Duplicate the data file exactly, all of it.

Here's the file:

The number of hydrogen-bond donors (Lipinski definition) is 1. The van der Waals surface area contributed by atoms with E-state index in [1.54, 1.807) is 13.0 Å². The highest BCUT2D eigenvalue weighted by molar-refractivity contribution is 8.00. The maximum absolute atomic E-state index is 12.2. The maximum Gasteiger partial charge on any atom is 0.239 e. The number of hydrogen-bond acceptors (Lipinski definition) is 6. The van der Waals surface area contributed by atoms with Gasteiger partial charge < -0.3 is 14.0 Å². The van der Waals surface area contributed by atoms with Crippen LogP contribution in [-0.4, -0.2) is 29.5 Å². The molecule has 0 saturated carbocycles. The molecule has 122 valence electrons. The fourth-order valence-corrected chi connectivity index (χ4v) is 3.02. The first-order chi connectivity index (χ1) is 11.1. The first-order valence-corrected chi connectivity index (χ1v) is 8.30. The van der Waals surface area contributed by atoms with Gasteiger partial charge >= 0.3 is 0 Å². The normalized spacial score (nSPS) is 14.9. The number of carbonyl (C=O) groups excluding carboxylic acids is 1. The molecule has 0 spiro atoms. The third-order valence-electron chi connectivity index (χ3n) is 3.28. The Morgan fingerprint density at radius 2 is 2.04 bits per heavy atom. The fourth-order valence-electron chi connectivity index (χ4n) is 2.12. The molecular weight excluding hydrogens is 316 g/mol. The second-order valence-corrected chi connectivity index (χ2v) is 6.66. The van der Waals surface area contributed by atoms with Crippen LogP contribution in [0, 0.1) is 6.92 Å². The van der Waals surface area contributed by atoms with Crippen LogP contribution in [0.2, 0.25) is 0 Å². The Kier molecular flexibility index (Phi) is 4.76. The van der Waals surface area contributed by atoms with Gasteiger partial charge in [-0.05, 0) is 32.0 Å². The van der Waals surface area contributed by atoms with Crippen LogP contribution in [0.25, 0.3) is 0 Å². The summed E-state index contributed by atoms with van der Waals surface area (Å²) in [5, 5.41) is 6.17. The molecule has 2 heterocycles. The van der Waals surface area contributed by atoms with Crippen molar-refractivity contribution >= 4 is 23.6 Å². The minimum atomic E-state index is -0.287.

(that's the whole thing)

The number of hydrogen-bond donors (Lipinski definition) is 1. The van der Waals surface area contributed by atoms with E-state index in [1.54, 1.807) is 13.0 Å². The highest BCUT2D eigenvalue weighted by molar-refractivity contribution is 8.00. The maximum absolute atomic E-state index is 12.2. The maximum Gasteiger partial charge on any atom is 0.239 e. The number of hydrogen-bond acceptors (Lipinski definition) is 6. The van der Waals surface area contributed by atoms with Gasteiger partial charge < -0.3 is 14.0 Å². The van der Waals surface area contributed by atoms with Crippen LogP contribution in [-0.4, -0.2) is 29.5 Å². The molecule has 0 saturated carbocycles. The molecule has 122 valence electrons. The fourth-order valence-corrected chi connectivity index (χ4v) is 3.02. The first-order chi connectivity index (χ1) is 11.1. The first-order valence-corrected chi connectivity index (χ1v) is 8.30. The van der Waals surface area contributed by atoms with Gasteiger partial charge >= 0.3 is 0 Å². The normalized spacial score (nSPS) is 14.9. The number of carbonyl (C=O) groups excluding carboxylic acids is 1. The molecule has 0 spiro atoms. The third-order valence-electron chi connectivity index (χ3n) is 3.28. The Morgan fingerprint density at radius 2 is 2.04 bits per heavy atom. The fourth-order valence-electron chi connectivity index (χ4n) is 2.12. The molecular weight excluding hydrogens is 316 g/mol. The second-order valence-corrected chi connectivity index (χ2v) is 6.66. The van der Waals surface area contributed by atoms with Crippen LogP contribution in [0, 0.1) is 6.92 Å². The van der Waals surface area contributed by atoms with Crippen LogP contribution in [0.2, 0.25) is 0 Å². The Kier molecular flexibility index (Phi) is 4.76. The van der Waals surface area contributed by atoms with Gasteiger partial charge in [-0.05, 0) is 32.0 Å². The van der Waals surface area contributed by atoms with Crippen LogP contribution in [0.25, 0.3) is 0 Å². The summed E-state index contributed by atoms with van der Waals surface area (Å²) in [5, 5.41) is 6.17. The molecule has 2 heterocycles. The van der Waals surface area contributed by atoms with Crippen molar-refractivity contribution >= 4 is 23.6 Å². The minimum atomic E-state index is -0.287.